irt moving continues on a large scale near the southern New Mexico community of Santa Teresa. Here, seven miles (11 km.) from the Mexican border and within shouting distance of El Paso, is the beginning of Union Pacific'scolossal new rail facility.
"We really haven't seen an intermodal facility of this scope so close to the border," says Union Pacific spokesperson Zoe Richmond. "It will add a whole new level of potential that we haven't seen anywhere else."
Construction at the 2,200-acre (890-hectare) site will continue through 2015. By the time it reaches full capacity around 2025, Union Pacific estimates 600 people will be working there. The railroad is investing US$400 million in the project.
Once complete, the facility will be 11.5 miles (18.5 km.) long and one mile wide, and will include 200 miles (322 km.) of railroad track and 26 buildings for yard operations. Union Pacific says previous projects like the one in Santa Teresa have stimulated millions of square feet of additional industrial-related development within five to 10 miles (eight to 16 km.) of the rail site, including warehouses, distribution and storage facilities.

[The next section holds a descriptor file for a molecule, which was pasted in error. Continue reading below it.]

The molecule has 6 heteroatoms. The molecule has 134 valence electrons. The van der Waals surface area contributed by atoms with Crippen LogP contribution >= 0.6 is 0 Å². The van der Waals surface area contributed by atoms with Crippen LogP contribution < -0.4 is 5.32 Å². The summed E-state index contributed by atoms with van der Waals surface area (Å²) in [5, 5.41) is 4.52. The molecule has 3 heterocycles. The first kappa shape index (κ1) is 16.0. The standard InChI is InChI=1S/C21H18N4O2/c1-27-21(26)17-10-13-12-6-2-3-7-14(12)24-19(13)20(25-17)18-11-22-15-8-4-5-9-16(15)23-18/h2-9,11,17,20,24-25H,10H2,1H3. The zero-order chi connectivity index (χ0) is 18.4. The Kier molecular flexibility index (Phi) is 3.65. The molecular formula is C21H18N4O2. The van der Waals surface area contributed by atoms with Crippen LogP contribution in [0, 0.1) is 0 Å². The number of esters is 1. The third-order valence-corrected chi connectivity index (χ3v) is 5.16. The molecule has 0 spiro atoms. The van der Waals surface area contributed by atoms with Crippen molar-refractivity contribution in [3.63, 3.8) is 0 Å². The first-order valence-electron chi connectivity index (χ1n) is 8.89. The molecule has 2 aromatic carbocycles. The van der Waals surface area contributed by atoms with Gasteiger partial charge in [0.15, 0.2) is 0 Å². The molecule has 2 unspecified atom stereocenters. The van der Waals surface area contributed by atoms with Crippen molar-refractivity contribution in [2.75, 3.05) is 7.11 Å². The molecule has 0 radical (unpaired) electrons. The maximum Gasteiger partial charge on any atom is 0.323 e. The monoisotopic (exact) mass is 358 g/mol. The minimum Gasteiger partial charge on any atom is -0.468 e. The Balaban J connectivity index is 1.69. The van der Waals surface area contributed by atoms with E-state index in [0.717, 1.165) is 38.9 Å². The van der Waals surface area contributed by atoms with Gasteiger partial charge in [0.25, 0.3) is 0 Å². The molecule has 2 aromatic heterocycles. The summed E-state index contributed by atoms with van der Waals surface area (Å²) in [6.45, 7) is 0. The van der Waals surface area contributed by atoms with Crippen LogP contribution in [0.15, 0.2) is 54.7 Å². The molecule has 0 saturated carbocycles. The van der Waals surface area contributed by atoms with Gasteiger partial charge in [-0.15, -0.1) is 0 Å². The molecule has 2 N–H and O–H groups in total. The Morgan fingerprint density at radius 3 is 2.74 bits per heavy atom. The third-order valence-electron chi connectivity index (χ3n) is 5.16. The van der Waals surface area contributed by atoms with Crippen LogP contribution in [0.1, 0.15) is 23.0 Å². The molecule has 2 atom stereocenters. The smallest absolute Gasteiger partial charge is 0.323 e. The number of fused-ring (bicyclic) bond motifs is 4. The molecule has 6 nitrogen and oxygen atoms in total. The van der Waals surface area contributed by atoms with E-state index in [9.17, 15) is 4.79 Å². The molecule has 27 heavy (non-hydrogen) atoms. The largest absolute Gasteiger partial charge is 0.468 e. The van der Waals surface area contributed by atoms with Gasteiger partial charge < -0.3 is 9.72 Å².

"We are starting to see little inklings of this," Richmond says of potential collateral development. "Once we are up and running we will see a lot of potential customers relocating to the area."
'A Lot of Work To Do'
Gov. Susana Martinez came to Santa Teresa last April to clear the way for the project by signing legislation providing for a locomotive fuel tax exemption. She also signed a bill authorizing special permits for operation of certain overweight commercial vehicles near the southern border.
Martinez believes the efforts near the border are among some positive changes afoot in her state that are providing a foundation for sustained economic growth.
"We have a port of entry that is not over the river; it's all land so you can carry heavier trucks across the port that will go right to the hub and Union Pacific," Martinez tells Site Selection. "We have a lot to offer. When we turned around the Union Pacific project with the removal of tax on locomotive fuel, it made us enormously competitive. We had a lot of space, it's near a port of entry and the site had an airport nearby."